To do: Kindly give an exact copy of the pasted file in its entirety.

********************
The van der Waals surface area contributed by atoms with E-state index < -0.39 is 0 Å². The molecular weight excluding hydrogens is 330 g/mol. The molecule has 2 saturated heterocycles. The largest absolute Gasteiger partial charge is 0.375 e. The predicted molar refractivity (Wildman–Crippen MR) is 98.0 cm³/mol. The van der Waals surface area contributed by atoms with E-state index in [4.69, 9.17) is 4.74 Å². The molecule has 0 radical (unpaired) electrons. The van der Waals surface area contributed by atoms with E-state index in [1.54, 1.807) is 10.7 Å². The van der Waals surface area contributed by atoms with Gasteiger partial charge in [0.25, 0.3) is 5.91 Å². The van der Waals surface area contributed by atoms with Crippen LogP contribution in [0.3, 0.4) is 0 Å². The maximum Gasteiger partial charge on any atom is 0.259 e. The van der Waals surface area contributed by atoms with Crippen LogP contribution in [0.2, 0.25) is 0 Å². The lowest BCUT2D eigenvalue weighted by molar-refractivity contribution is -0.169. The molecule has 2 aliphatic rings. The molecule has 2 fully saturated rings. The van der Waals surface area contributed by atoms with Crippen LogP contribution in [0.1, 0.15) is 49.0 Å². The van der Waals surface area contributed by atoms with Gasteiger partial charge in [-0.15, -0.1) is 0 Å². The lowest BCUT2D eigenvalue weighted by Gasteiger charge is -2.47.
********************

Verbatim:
The van der Waals surface area contributed by atoms with E-state index < -0.39 is 0 Å². The molecular weight excluding hydrogens is 330 g/mol. The molecule has 2 saturated heterocycles. The largest absolute Gasteiger partial charge is 0.375 e. The predicted molar refractivity (Wildman–Crippen MR) is 98.0 cm³/mol. The van der Waals surface area contributed by atoms with E-state index in [4.69, 9.17) is 4.74 Å². The molecule has 0 radical (unpaired) electrons. The van der Waals surface area contributed by atoms with E-state index in [1.54, 1.807) is 10.7 Å². The van der Waals surface area contributed by atoms with Gasteiger partial charge in [0.25, 0.3) is 5.91 Å². The van der Waals surface area contributed by atoms with Crippen LogP contribution in [0.3, 0.4) is 0 Å². The maximum Gasteiger partial charge on any atom is 0.259 e. The van der Waals surface area contributed by atoms with Crippen LogP contribution in [0.2, 0.25) is 0 Å². The lowest BCUT2D eigenvalue weighted by molar-refractivity contribution is -0.169. The molecule has 2 aliphatic rings. The molecule has 2 fully saturated rings. The van der Waals surface area contributed by atoms with Crippen LogP contribution in [0.1, 0.15) is 49.0 Å². The van der Waals surface area contributed by atoms with Gasteiger partial charge in [-0.15, -0.1) is 0 Å². The lowest BCUT2D eigenvalue weighted by Gasteiger charge is -2.47.